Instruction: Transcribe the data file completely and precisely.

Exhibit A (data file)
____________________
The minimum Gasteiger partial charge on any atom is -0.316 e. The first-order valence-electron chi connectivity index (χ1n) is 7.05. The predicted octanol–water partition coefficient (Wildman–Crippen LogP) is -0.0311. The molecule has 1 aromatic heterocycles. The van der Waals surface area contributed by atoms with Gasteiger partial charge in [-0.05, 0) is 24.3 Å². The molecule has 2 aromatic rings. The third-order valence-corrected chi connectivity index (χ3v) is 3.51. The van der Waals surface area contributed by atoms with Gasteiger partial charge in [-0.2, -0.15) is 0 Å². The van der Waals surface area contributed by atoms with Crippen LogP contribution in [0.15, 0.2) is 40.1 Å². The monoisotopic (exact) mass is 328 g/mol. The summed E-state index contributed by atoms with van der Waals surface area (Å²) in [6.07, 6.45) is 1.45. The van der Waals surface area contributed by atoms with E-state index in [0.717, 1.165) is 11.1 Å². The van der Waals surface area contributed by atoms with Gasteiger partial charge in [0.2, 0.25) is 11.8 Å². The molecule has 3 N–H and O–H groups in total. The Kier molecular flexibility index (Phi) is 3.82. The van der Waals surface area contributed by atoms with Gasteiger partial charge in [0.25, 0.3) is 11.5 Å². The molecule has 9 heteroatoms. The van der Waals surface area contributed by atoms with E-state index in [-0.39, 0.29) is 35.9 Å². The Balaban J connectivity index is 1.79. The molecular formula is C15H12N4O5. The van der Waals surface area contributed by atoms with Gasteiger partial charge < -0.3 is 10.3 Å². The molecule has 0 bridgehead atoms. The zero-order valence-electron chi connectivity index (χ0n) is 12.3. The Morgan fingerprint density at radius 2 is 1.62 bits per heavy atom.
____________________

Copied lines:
The minimum Gasteiger partial charge on any atom is -0.316 e. The first-order valence-electron chi connectivity index (χ1n) is 7.05. The predicted octanol–water partition coefficient (Wildman–Crippen LogP) is -0.0311. The molecule has 1 aromatic heterocycles. The van der Waals surface area contributed by atoms with Gasteiger partial charge in [-0.05, 0) is 24.3 Å². The molecule has 2 aromatic rings. The third-order valence-corrected chi connectivity index (χ3v) is 3.51. The van der Waals surface area contributed by atoms with Gasteiger partial charge in [-0.2, -0.15) is 0 Å². The van der Waals surface area contributed by atoms with Crippen LogP contribution in [0.15, 0.2) is 40.1 Å². The monoisotopic (exact) mass is 328 g/mol. The summed E-state index contributed by atoms with van der Waals surface area (Å²) in [6.07, 6.45) is 1.45. The van der Waals surface area contributed by atoms with E-state index in [0.717, 1.165) is 11.1 Å². The van der Waals surface area contributed by atoms with Gasteiger partial charge in [0.2, 0.25) is 11.8 Å². The molecule has 3 N–H and O–H groups in total. The Kier molecular flexibility index (Phi) is 3.82. The van der Waals surface area contributed by atoms with Gasteiger partial charge in [0.25, 0.3) is 11.5 Å². The molecule has 9 heteroatoms. The van der Waals surface area contributed by atoms with E-state index in [-0.39, 0.29) is 35.9 Å². The Balaban J connectivity index is 1.79. The molecular formula is C15H12N4O5. The van der Waals surface area contributed by atoms with Gasteiger partial charge < -0.3 is 10.3 Å². The molecule has 0 bridgehead atoms. The zero-order valence-electron chi connectivity index (χ0n) is 12.3. The Morgan fingerprint density at radius 2 is 1.62 bits per heavy atom.